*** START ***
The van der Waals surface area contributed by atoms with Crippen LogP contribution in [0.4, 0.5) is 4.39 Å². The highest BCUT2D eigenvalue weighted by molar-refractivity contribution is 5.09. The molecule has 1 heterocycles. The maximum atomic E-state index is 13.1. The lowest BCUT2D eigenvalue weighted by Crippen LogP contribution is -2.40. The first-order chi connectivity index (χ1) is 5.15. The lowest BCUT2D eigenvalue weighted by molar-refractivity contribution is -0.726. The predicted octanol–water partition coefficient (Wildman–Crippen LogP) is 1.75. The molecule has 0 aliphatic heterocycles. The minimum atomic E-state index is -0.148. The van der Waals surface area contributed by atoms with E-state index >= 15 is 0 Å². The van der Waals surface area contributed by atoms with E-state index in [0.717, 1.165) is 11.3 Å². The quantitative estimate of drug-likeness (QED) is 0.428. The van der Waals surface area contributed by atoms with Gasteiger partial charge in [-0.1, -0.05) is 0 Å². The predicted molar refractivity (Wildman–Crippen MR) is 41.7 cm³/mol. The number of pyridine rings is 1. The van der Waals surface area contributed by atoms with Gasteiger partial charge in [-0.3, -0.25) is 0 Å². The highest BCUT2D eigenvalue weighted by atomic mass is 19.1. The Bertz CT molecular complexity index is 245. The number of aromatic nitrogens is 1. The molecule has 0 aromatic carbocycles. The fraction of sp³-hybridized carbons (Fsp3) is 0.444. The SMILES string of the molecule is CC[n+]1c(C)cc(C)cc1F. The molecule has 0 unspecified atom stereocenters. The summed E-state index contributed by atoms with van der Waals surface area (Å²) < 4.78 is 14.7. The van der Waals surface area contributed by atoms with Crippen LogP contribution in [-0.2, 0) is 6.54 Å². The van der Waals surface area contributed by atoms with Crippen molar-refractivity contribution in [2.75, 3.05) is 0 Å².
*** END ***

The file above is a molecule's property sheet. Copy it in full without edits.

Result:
The van der Waals surface area contributed by atoms with Crippen LogP contribution in [0.4, 0.5) is 4.39 Å². The highest BCUT2D eigenvalue weighted by molar-refractivity contribution is 5.09. The molecule has 1 heterocycles. The maximum atomic E-state index is 13.1. The lowest BCUT2D eigenvalue weighted by Crippen LogP contribution is -2.40. The first-order chi connectivity index (χ1) is 5.15. The lowest BCUT2D eigenvalue weighted by molar-refractivity contribution is -0.726. The predicted octanol–water partition coefficient (Wildman–Crippen LogP) is 1.75. The molecule has 0 aliphatic heterocycles. The minimum atomic E-state index is -0.148. The van der Waals surface area contributed by atoms with E-state index >= 15 is 0 Å². The van der Waals surface area contributed by atoms with E-state index in [0.717, 1.165) is 11.3 Å². The quantitative estimate of drug-likeness (QED) is 0.428. The van der Waals surface area contributed by atoms with Gasteiger partial charge in [-0.1, -0.05) is 0 Å². The predicted molar refractivity (Wildman–Crippen MR) is 41.7 cm³/mol. The number of pyridine rings is 1. The van der Waals surface area contributed by atoms with Gasteiger partial charge in [-0.3, -0.25) is 0 Å². The highest BCUT2D eigenvalue weighted by atomic mass is 19.1. The Bertz CT molecular complexity index is 245. The number of aromatic nitrogens is 1. The molecule has 0 aromatic carbocycles. The fraction of sp³-hybridized carbons (Fsp3) is 0.444. The SMILES string of the molecule is CC[n+]1c(C)cc(C)cc1F. The molecule has 0 unspecified atom stereocenters. The summed E-state index contributed by atoms with van der Waals surface area (Å²) < 4.78 is 14.7. The van der Waals surface area contributed by atoms with Crippen LogP contribution in [-0.2, 0) is 6.54 Å². The van der Waals surface area contributed by atoms with Crippen molar-refractivity contribution in [2.75, 3.05) is 0 Å².